Nosocomial bloodstream infections in a nationwide study: comparison between solid organ transplant patients and the general population

Nosocomial bloodstream infections in a nationwide study: comparison between solid organ transplant patients and the general population

Author Camargo, L. F. A. Autor UNIFESP Google Scholar
Marra, A. R. Autor UNIFESP Google Scholar
Pignatari, A. C. C. Autor UNIFESP Google Scholar
Sukiennik, T. Google Scholar
Behar, P. P. P. Google Scholar
Medeiros, E. A. S. Autor UNIFESP Google Scholar
Ribeiro, J. Google Scholar
Girao, E. Google Scholar
Correa, L. Google Scholar
Guerra, C. Google Scholar
Brites, C. Google Scholar
Pereira, C. A. P. Google Scholar
Carneiro, I. Google Scholar
Reis, M. Google Scholar
Souza, M. A. Google Scholar
Barata, C. U. Google Scholar
Edmond, M. B. Google Scholar
Brazilian SCOPE Study Grp Google Scholar
Institution Hosp Israelita Albert Einstein
Universidade Federal de São Paulo (UNIFESP)
Hosp 9 Julho
Santa Casa Porto Alegre
Hosp Conceicao
Hosp Base
Hosp Walter Cantidio
Hosp Rim & Hipertensao
Hosp Diadema
Hosp Espanhol
Inst Oncol Pediat IOP GRAAC
Hosp Coracao
Hosp Clin Goiania
Univ Fed Triangulo Mineiro
Virginia Commonwealth Univ
Abstract BackgroundThe incidence of bloodstream infection (BSI) varies according to the transplanted organ. Mortality can be as high as 24%, with a significant impact on graft survival. Transplantation is a risk factor for multidrug-resistant (MDR) organisms, but comparison with a non-transplanted population in a single large cohort has not been described.MethodsThis is a prospective nationwide study (16 centers) reporting data on 2364 monomicrobial nosocomial BSIs, comparing 83 episodes in solid organ transplant patients with 2447 BSIs occurring in the general hospital population.ResultsThe prevalence of groups of infecting organisms (gram-positive, gram-negative, and fungi) was similar between transplant patients and the general population and a similar crude mortality rate was observed (34.9% in transplant vs. 43.3% in non-transplant patients). Staphylococcus aureus was the single most frequently isolated organism in both groups, and Acinetobacter species was more frequently isolated in the general population. Regarding MDR organisms, Klebsiella species, and Enterobacter species resistant to cefepime, as well as Acinetobacter species resistant to meropenem, were significantly more frequent in transplant patients.ConclusionAntimicrobial resistance is higher, particularly among gram-negative bacteria in the transplant population, although the overall mortality rate between transplant and non-transplant patients with nosocomial BSI is similar.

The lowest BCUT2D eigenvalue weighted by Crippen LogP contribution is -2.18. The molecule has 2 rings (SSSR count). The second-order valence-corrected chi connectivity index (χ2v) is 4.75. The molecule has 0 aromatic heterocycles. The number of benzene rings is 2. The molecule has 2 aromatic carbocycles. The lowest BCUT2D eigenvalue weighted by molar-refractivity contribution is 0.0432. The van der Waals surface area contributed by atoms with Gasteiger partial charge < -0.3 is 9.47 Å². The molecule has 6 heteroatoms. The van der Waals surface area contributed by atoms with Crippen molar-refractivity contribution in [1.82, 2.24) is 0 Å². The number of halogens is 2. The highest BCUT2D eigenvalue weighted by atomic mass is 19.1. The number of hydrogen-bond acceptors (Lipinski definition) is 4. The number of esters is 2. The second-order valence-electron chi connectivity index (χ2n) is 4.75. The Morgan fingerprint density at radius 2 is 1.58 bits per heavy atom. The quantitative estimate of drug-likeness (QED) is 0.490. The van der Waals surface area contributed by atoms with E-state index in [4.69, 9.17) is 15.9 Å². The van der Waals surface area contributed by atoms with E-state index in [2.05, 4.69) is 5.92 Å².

Keywords bloodstream infection
Language English
Sponsor Pfizer Laboratories
Fundação de Amparo à Pesquisa do Estado de São Paulo (FAPESP)
Date 2015-04-01
Published in Transplant Infectious Disease. Hoboken: Wiley-Blackwell, v. 17, n. 2, p. 308-313, 2015.
ISSN 1398-2273 (Sherpa/Romeo, impact factor)
Publisher Wiley-Blackwell
Extent 308-313
Access rights Closed access
Type Article
Web of Science ID WOS:000352219400019

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